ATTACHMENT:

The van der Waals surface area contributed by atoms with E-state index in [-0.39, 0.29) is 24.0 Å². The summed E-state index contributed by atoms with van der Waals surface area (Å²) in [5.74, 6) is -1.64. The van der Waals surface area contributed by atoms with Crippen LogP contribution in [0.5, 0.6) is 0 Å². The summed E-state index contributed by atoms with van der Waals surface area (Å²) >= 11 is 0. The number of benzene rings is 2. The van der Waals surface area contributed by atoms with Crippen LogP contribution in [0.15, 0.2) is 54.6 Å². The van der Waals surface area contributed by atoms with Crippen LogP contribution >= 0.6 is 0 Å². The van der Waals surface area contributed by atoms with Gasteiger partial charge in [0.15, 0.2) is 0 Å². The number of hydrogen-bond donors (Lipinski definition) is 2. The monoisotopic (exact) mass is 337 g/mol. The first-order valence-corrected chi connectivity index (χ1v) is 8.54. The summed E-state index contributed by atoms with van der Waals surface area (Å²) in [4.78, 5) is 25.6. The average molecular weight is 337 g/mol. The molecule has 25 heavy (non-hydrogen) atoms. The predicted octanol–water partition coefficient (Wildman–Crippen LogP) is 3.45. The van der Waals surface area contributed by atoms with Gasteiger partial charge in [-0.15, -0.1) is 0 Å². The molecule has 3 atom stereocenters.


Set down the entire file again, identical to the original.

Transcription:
The van der Waals surface area contributed by atoms with E-state index in [-0.39, 0.29) is 24.0 Å². The summed E-state index contributed by atoms with van der Waals surface area (Å²) in [5.74, 6) is -1.64. The van der Waals surface area contributed by atoms with Crippen LogP contribution in [0.5, 0.6) is 0 Å². The summed E-state index contributed by atoms with van der Waals surface area (Å²) >= 11 is 0. The number of benzene rings is 2. The van der Waals surface area contributed by atoms with Crippen LogP contribution in [0.15, 0.2) is 54.6 Å². The van der Waals surface area contributed by atoms with Crippen LogP contribution >= 0.6 is 0 Å². The van der Waals surface area contributed by atoms with Gasteiger partial charge in [0.15, 0.2) is 0 Å². The number of hydrogen-bond donors (Lipinski definition) is 2. The monoisotopic (exact) mass is 337 g/mol. The first-order valence-corrected chi connectivity index (χ1v) is 8.54. The summed E-state index contributed by atoms with van der Waals surface area (Å²) in [4.78, 5) is 25.6. The average molecular weight is 337 g/mol. The molecule has 25 heavy (non-hydrogen) atoms. The predicted octanol–water partition coefficient (Wildman–Crippen LogP) is 3.45. The van der Waals surface area contributed by atoms with Gasteiger partial charge in [-0.15, -0.1) is 0 Å². The molecule has 3 atom stereocenters.